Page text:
Lynchburg, VA -- Nothing reeks of the police state like police officers assaulting and arresting children at school; especially an 11-year-old boy with autism.
Meet Kayleb Moon-Robinson, a 6th grader at Linkhorne Middle School, whose life has been forever changed thanks to the American police state.
Kayleb's problems began one day as a teacher was yelling at him for misbehaving. In a fit of anger, Kaleb kicked a trashcan; not a teacher, not another student, a trashcan.
When the school police officer witnessed Kaleb's attack on the trashcan, instead of getting detention or losing his recess break, Kaleb was arrested. He was then charged with disorderly conduct in juvenile court.
Disturbingly enough, none of the teachers or school officials saw a problem with the use of law enforcement to remedy middle school discipline problems.
Not only did they see nothing wrong with it, but school officials actually used this armed agent of the state as their personal attack dog on this 11-year-old autistic boy.
After the initial charge of disorderly conduct, life for this little boy, who says he loves science, would get worse, much worse.
Only a few weeks later, Kaleb would be accused of breaking another rule. Kaleb, who was treated differently than all of the other students, was forced to remain in the classroom until all of the other students left at the end of each period.
In November, Kaleb left the classroom as the other students left, instead of waiting. The principle then sicked his state-sponsored attack dog on this boy. The school cop approached Kaleb, who might weigh 80 pounds, as if her were a 250 pound hardened criminal.
“He grabbed me and tried to take me to the office,” Kayleb told the Center for Public Integrity. “I started pushing him away. He slammed me down, and then he handcuffed me.”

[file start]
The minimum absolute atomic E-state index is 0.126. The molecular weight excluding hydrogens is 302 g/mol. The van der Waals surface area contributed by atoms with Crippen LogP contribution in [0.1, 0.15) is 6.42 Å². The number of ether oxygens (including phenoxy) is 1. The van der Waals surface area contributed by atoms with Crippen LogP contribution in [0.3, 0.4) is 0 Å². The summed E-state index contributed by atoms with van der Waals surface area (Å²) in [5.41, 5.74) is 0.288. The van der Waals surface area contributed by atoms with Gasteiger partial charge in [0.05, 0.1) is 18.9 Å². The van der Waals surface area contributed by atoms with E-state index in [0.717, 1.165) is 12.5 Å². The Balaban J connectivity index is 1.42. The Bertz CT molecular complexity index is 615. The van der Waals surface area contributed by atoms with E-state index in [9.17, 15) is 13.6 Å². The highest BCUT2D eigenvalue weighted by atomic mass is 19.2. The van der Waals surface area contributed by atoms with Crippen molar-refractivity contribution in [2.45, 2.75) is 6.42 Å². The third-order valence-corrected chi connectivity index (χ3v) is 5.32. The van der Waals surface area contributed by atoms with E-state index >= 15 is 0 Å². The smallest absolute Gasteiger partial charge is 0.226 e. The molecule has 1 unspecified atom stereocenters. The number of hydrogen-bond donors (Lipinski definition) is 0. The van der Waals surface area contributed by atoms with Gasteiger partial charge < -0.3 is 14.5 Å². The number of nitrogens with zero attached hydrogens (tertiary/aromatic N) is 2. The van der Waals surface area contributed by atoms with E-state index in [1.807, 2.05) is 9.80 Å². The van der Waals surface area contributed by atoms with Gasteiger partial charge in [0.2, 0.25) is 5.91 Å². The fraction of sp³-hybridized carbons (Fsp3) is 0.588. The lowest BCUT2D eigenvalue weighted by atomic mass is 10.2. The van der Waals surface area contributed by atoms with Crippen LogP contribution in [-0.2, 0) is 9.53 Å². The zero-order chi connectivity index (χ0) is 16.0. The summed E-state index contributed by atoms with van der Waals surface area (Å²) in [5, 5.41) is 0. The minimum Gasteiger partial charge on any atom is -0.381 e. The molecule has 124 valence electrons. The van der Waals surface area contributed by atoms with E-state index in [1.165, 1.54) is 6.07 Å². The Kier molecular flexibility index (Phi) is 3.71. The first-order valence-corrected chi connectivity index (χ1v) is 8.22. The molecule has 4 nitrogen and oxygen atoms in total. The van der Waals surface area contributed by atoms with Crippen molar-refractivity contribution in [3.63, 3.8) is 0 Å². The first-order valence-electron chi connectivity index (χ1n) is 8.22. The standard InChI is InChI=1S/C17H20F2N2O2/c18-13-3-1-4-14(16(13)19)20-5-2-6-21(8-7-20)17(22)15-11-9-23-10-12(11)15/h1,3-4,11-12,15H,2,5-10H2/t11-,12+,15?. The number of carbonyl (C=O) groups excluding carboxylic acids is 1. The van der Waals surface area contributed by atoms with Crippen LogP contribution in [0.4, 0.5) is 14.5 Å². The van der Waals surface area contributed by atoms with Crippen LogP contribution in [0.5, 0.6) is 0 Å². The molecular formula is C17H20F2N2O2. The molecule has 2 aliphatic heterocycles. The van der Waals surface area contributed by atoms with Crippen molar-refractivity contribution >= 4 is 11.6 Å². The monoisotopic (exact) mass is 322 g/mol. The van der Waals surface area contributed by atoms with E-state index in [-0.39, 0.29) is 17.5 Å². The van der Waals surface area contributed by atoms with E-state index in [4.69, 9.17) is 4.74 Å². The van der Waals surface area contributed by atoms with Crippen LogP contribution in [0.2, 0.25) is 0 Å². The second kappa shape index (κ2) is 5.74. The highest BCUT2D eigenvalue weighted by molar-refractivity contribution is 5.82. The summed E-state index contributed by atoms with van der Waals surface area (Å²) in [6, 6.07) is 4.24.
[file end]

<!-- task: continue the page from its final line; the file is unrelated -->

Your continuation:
The incident was witnessed by school officials, and none of them spoke up or tried to stop it.
The Center for Public Integrity reports:
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Stacey Doss, Kayleb’s mother and the daughter of a police officer herself, was outraged. Educators stood by, she said, while the cop took her son in handcuffs to juvenile court. The officer filed a second misdemeanor disorderly conduct complaint. And he also submitted another charge, a very grown-up charge for a very small boy: felony assault on a police officer. That charge was filed, Doss said the officer told her, because Kayleb “fought back.”
“I thought in my mind — Kayleb is 11,” Doss said. “He is autistic. He doesn't fully understand how to differentiate the roles of certain people.”
However, the fact that this young boy with autism hadn't really done anything wrong did not stop a Lynchburg juvenile court judge from finding Kaleb guilty.
Earlier this month Kaleb was convicted of felony assault on a police officer. At 11, this young boy's life has been permanently altered. He will now carry a felony conviction around with him for the rest of his life.
As tragic as Kaleb's story sounds, it is sadly not an isolated one. Young autistic children often find themselves on the receiving end of police state violence while attending public school.
In January, Colton Granito, an 8-year-old boy with autism, threw a tantrum during class. Instead of following the boy's IEP plan, police were called. Colton was handcuffed, transported to jail, and forced to sit in a cell for hours wearing a straight jacket. He was subsequently charged with assault and sentenced to probation.
The photo below is of a 10-year-old child handcuffed, laid out on the back of a police cruiser. The boy’s name is Ryan, and he has autism. He misbehaved at school and was also arrested and treated like a criminal.
In September of last year, we reported on body cam footage showing a 9-year-old special needs boy handcuffed as his father pleaded with the officer to release him.
That same month, a highly disturbing video of cops manhandling a 13-year-old autistic child as he screamed for help emerged on Facebook.
And these cases contain only autistic children. If you truly want a glimpse into the horrid effects of the police state on all school children, take a scroll through our archives, at this link.
"The State represents violence in a concentrated and organized form. The individual has a soul, but as the State is a soulless machine, it can never be weaned from violence to which it owes its very existence." -Mohandas Karamchand Gandhi
Being dependent upon the state to solve one's problems is a de facto dependency upon violence.
Until people wake up to the reality of relying on a system of violence to maintain "order," we can expect this problem to get worse.